The decade of the 1970s saw the awakening by federal and state legislatures to the need to control environmental pollution. Mike Gravel ’s service on the Environment and Public Works Committee throughout his Senate career placed him in a leadership role on every major piece of environmental legislation dealing with air, water, waste, and energy that emerged from the U.S. Congress during this period.
LAW OF THE SEA
In the mid-1970s, the United Nations was moving toward the codification of a legal regime for the oceans that cover two-thirds of the earth’s surface. Senator Gravel worked with UN leaders and committees, the Secretary of State, our UN ambassador, and other agencies of government to advance the UN’s adoption of the Convention on the Law of the Sea — despite the opposition of the fishing industry in his home state of Alaska. The momentum behind the UN effort was undermined by legislation introduced by the powerful Senator Warren Magnuson and his Alaskan colleague, Senator Ted Stevens — legislation that permitted the U.S. to unilaterally take control of the 200-mile waters bordering its land mass. Senator Gravel successfully delayed this legislation for two years in the hope that the UN would act first, but his opposition ultimately failed to stop its passage. Efforts at the UN lost momentum, and agreement was not reached until 1982. Shamefully, the U.S. is the only nation in the world that has failed to ratify the Law of the Sea Convention.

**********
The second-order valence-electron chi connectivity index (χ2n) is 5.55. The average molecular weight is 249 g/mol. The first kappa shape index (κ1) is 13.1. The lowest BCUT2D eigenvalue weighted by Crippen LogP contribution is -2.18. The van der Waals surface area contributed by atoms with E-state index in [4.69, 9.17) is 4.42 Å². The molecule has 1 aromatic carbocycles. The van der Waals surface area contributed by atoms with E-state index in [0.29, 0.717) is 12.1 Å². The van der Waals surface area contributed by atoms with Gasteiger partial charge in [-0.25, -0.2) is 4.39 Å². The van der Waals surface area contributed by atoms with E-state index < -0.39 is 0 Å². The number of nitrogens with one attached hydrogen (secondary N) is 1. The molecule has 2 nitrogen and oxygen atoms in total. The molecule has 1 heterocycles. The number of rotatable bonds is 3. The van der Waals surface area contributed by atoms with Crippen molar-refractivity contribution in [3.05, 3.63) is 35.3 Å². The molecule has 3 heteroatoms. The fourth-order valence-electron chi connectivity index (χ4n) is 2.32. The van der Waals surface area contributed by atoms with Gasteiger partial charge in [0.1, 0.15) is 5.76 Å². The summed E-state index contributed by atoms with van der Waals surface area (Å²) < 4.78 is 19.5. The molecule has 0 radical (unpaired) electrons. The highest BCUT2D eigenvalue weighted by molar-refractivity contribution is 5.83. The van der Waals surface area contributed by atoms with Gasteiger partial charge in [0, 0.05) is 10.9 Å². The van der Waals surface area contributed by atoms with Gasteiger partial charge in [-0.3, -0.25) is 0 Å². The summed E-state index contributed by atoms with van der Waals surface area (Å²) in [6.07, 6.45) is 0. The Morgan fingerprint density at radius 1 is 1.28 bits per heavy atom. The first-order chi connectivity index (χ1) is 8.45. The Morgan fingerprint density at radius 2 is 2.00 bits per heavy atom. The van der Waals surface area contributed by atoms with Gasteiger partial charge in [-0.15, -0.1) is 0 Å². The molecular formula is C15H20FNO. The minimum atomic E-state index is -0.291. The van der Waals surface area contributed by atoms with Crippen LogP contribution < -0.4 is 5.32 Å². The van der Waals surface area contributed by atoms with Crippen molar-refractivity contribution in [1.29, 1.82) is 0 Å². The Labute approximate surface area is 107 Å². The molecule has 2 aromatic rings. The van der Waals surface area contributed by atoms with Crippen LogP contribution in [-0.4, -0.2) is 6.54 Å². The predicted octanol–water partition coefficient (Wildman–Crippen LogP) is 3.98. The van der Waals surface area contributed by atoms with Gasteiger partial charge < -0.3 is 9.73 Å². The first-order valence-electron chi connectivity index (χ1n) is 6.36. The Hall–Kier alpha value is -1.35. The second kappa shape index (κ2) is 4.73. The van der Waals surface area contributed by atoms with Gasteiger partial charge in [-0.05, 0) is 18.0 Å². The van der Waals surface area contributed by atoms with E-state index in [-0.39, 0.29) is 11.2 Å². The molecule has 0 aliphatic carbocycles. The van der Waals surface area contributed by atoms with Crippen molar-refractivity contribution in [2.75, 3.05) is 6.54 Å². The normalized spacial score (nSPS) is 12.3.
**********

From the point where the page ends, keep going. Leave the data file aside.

Six months before Henry Kissinger’s secret mission to the People’s Republic of China (PRC), Senator Gravel introduced unpopular legislation to recognize and normalize relations with the PRC, in the hope of bringing about a re-examination of our outdated policy towards the Chinese people.